Posted by Philip Clegg on 16-Jan-2018 13:34:38

Backup vs. Archiving for MiFID II: What's the Difference?

MirrorWeb explain the difference between backing up and archiving for MiFID II compliance

There is often confusion around the terms of a "backup" and an "archive",  which can cause problems for businesses who need to be recording and storing the right type of data records for compliance and legal defense measures.

With MiFID II currently in force, it is vital for firms and organisations to understand the correct terminology between a backup and an archive and the difference between the two.

What is a Backup?

A backup is a copy of data that can be used for a business' operational recovery. Therefore, if there has been a case of deletion (accidental or otherwise), overwriting or corruption of your data, you will be able to recover it and resume operations as normal with minimal disruption. If you do use a backup to restore data, you will only be able to restore to a previous point in time (the point where you last backed up your data).

What is an Archive?

On the other hand, an archive is a collection of historical records with the purpose of providing long-term preservation and retention of data for regulatory compliance - not for rapid recovery after a data loss incident. Archives are a stored version of those records that cannot be changed and are incorruptible.

Why Archiving is Essential for MiFID II

The Code of Practice on Evidential Weight and Legal Admissibility of Electronic Information (BS 10008:2014) is concerned with the authenticity, integrity and availability of electronically stored information.

In particular, an organisation must be able to demonstrate certain proof (whether to a court of law or regulatory body) that the contents of a data file or document have not changed since the time of storage and is a true representation of the original form. Proving authenticity of electronically stored data is crucial to admissibility.

If a business is backing up their electronic communications primarily for the purpose of disaster recovery, then it's unlikely this data will be legally admissible in court in dispute resolution. As a backup is only a copy of data at a particular point in time and designed for rapid operational recovery, it may be stored in a format that can be manipulated after capture and is therefore refutable. In addition to this, according to Article 16 of MiFID II, a backup would not be able to demonstrate the proper level of compliance in being "accurate, quality and complete" data.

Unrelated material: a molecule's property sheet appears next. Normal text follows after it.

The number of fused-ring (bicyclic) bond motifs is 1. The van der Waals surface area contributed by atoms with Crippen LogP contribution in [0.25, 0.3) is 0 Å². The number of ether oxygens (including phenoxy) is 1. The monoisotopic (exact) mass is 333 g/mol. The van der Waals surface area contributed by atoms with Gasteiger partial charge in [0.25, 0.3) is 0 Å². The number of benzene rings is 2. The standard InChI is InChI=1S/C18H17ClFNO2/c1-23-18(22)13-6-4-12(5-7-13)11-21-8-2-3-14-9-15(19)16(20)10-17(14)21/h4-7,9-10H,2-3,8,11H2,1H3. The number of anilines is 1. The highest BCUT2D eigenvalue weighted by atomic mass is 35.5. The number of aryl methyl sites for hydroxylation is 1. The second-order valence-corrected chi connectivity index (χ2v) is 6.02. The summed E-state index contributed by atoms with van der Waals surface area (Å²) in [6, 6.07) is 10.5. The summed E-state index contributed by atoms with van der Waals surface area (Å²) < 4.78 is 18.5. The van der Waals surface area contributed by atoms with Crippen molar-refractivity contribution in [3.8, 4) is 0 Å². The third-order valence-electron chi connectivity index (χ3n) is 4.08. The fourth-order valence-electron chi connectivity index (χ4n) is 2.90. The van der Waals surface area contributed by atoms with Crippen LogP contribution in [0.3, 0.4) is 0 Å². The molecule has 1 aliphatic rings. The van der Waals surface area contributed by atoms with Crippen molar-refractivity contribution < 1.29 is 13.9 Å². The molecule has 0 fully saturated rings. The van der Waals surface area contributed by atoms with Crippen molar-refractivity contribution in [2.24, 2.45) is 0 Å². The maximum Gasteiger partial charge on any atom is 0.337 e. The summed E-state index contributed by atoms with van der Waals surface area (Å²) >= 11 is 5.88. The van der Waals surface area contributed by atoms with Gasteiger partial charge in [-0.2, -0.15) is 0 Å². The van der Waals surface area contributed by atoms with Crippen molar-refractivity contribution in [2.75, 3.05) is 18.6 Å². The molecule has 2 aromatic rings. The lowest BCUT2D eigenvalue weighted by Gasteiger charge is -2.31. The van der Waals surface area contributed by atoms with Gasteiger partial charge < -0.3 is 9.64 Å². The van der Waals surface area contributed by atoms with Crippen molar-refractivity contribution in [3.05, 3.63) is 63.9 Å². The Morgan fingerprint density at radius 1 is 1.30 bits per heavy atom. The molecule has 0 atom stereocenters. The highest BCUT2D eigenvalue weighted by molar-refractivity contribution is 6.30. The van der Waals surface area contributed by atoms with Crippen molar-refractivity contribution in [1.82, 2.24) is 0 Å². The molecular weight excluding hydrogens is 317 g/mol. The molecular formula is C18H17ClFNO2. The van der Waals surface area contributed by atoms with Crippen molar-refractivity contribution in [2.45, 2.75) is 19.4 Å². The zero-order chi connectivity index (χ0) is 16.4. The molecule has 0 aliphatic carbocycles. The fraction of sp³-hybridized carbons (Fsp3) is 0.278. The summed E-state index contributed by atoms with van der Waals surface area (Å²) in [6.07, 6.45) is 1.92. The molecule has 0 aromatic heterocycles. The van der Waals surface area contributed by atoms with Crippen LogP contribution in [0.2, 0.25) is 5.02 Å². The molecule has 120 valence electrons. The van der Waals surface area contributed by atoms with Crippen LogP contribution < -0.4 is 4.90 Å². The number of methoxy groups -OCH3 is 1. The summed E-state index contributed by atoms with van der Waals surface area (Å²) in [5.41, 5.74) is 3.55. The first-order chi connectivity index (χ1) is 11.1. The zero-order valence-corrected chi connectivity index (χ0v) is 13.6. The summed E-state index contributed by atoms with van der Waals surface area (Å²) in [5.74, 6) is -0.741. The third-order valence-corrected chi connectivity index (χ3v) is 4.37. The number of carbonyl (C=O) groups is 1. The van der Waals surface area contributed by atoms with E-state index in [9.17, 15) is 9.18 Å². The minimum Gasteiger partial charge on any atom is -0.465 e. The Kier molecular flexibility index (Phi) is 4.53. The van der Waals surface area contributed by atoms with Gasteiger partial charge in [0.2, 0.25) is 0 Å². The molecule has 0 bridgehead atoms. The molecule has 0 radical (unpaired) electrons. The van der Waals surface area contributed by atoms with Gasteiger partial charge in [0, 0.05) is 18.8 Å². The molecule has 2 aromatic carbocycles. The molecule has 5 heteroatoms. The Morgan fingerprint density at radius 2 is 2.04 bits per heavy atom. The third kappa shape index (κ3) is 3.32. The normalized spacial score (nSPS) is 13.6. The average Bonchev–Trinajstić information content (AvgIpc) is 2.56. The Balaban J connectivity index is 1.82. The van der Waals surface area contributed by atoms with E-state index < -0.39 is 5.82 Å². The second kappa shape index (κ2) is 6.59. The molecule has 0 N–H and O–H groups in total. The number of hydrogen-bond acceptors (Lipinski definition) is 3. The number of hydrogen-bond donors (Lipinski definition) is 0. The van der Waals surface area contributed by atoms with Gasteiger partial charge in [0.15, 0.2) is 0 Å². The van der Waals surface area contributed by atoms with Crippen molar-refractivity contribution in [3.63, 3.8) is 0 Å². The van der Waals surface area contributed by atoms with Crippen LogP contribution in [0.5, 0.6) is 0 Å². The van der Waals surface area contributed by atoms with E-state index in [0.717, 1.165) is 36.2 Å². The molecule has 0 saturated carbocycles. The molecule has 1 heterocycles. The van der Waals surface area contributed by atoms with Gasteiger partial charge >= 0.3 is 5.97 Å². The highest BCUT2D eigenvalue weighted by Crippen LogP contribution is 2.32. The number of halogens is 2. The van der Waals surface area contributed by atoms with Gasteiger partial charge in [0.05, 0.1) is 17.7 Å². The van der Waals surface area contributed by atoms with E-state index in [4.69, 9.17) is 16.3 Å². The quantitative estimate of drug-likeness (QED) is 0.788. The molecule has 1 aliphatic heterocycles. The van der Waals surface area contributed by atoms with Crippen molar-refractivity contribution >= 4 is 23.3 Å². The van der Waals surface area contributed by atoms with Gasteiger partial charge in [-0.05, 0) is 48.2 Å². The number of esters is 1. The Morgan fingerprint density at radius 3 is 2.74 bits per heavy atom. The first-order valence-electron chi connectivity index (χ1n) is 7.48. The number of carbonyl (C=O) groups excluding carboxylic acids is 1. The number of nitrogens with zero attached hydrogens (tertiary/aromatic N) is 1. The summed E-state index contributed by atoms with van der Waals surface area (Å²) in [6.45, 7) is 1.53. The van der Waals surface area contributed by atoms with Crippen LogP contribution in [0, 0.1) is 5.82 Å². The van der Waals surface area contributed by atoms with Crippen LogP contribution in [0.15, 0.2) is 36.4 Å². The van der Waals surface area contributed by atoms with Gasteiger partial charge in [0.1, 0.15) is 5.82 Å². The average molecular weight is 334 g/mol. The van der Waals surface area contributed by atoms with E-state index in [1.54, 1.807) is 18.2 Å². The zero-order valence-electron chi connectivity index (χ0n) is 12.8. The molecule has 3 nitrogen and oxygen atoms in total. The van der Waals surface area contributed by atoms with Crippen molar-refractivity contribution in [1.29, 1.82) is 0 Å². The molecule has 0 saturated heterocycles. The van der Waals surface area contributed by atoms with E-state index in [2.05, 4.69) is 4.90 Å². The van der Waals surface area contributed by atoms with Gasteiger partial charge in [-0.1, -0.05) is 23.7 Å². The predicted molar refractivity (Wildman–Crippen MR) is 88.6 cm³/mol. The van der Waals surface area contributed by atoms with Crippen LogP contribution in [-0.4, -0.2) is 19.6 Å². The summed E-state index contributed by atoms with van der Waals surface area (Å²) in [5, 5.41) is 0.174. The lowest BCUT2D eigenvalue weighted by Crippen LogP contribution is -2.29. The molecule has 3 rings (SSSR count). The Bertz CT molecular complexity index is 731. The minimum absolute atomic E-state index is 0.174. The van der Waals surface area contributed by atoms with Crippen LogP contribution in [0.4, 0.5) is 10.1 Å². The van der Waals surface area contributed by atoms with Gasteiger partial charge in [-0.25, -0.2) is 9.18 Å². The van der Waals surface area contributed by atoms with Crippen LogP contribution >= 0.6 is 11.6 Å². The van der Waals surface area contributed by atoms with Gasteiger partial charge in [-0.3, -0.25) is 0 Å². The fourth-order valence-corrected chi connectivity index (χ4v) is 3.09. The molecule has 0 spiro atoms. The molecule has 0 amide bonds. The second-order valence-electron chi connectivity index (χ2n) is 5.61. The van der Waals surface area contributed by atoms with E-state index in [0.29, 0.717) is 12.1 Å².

This is why an archive is essential for MiFID II where Article 16 is concerned with recording electronic communications in a compliant way. If your archives:

  • Use WORM (write once, read many) technology
  • Are ISO accredited in how they are managed and stored
  • Have timestamp functionality


You can ensure that your data cannot be directly modified once it has been stored and has the added advantage of providing certain proof for admissibility purposes and can demonstrate compliance for MiFID II and regulatory bodies such as the FCA and SEC.

Time to Look for the Right Archiving Solution

Though the MiFID II deadline has passed, due to the scale of what is required, the FCA has stated that they will act more favourably against firms who have been taking the right steps towards getting their organisation compliant with the new rules, compared to those who have made no effort at all.

So if at this stage, your firm has only been making use of backups for your electronic communications, then it is vital to start looking at implementing a suitable archiving solution that can help with your compliance with MiFID II as soon as possible.

For more information on archiving your electronic communications for MiFID II, Article 16, download our free guide to see how MirrorWeb can help with your compliance.

 

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Topics: MiFID, Website Archiving

Philip Clegg

Written by Philip Clegg

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